Picks and Pans Review: Stan Freberg Presents: the United States of America, Vols. 1 & 2
When the first volume of this laugh-out-loud, satirical musical history was released in 1961, it was deemed a high-water mark in pop culture, blending bright comedy with a shrewd, if jaundiced, revision of American history. But most of all, it was funny—as in the sketch "Declaration of Independence," in which Ben Franklin hesitates to sign the document because he doesn't know what "purfuit of happineff" means. Or "The Thanksgiving Story (Under the Double Turkey)," which explains how roasted bald eagle could have become the main course at Thanksgiving.
The Weird Al of his day, Freberg originally wrote many of these songs and sketches for a Broadway musical. Instead he released his spoof as a record album. Half a lifetime later, Freberg has at last responded to the importunings of his cult following and turned out the sequel. Packaged here with the original, Volume 2 is equally hilarious, with a song about an early ad agency, "Madison, Jefferson, Franklin and Osbourne," and another in which Civil War martyr Barbara Frietchie says she would prefer that rebels not shoot at her "old, gray head."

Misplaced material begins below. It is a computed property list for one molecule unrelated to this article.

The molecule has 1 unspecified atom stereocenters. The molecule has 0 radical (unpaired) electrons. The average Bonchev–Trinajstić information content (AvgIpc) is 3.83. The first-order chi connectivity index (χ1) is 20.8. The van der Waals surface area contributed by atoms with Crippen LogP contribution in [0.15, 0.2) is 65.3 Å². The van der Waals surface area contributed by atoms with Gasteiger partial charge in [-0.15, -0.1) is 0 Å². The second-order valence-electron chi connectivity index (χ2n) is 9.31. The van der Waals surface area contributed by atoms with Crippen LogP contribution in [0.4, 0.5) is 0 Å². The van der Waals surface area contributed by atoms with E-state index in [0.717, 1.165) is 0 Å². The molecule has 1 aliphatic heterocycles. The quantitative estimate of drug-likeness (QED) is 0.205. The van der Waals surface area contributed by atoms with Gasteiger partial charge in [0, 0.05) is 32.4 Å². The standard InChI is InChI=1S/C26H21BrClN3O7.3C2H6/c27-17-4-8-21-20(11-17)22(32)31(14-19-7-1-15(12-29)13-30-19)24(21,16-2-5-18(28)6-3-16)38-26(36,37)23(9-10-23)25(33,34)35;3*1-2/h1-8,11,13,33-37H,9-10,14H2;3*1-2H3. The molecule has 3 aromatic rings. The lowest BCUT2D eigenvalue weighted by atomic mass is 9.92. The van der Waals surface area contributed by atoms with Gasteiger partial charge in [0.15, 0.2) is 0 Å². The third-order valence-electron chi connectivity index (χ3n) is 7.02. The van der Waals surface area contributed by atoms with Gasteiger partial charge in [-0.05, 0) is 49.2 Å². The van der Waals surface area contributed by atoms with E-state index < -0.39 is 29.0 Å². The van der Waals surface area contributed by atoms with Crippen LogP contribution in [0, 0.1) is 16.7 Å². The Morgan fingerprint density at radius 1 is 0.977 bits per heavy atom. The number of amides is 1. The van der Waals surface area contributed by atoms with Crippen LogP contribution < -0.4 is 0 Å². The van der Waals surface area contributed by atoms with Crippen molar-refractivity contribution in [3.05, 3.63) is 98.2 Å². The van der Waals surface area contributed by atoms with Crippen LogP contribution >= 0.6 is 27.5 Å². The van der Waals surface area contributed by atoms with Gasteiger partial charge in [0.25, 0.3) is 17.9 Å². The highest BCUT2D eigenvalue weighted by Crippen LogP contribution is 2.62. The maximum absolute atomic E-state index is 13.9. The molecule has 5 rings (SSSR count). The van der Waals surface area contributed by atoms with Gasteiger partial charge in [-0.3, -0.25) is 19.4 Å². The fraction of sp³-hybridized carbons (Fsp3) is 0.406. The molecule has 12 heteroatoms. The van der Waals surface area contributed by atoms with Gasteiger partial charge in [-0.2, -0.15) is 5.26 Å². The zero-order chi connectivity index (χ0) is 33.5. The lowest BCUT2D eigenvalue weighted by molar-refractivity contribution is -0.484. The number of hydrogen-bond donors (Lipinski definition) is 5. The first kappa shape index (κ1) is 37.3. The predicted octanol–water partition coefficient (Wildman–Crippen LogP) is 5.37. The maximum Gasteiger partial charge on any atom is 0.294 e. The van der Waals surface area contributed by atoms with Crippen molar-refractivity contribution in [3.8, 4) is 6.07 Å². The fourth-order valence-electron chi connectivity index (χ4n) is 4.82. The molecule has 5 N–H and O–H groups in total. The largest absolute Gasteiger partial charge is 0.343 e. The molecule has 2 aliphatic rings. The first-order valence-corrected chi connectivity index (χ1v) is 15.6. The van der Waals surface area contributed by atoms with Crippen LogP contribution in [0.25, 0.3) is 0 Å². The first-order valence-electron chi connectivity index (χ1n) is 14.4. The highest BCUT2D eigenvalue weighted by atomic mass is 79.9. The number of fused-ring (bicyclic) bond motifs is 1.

The major Volume 1 cast members—Freberg himself, Peter Leeds and Jesse White (best known as the underemployed repairman in Maytag's TV commercials)—have returned for Volume 2. Freberg also adds his son Donavan (the wiseacre kid in Encyclopaedia Britannica's commercials, for which Stan does the voice-overs), TV veteran Lorenzo Music, the voice of Garfield the cartoon cat, Roseanne's John Goodman and Harry (This Is Spinal Tap) Shearer. Billy May again arranged and conducted the musical numbers, all of which Freberg wrote.
While Freberg says he flunked high school history, these albums, in their own insidiously subtle way, actually teach a little of that subject. But the best thing about them is that Freberg gets no further than 1918. That leaves him the better part of a riotous century still to play with. (Rhino)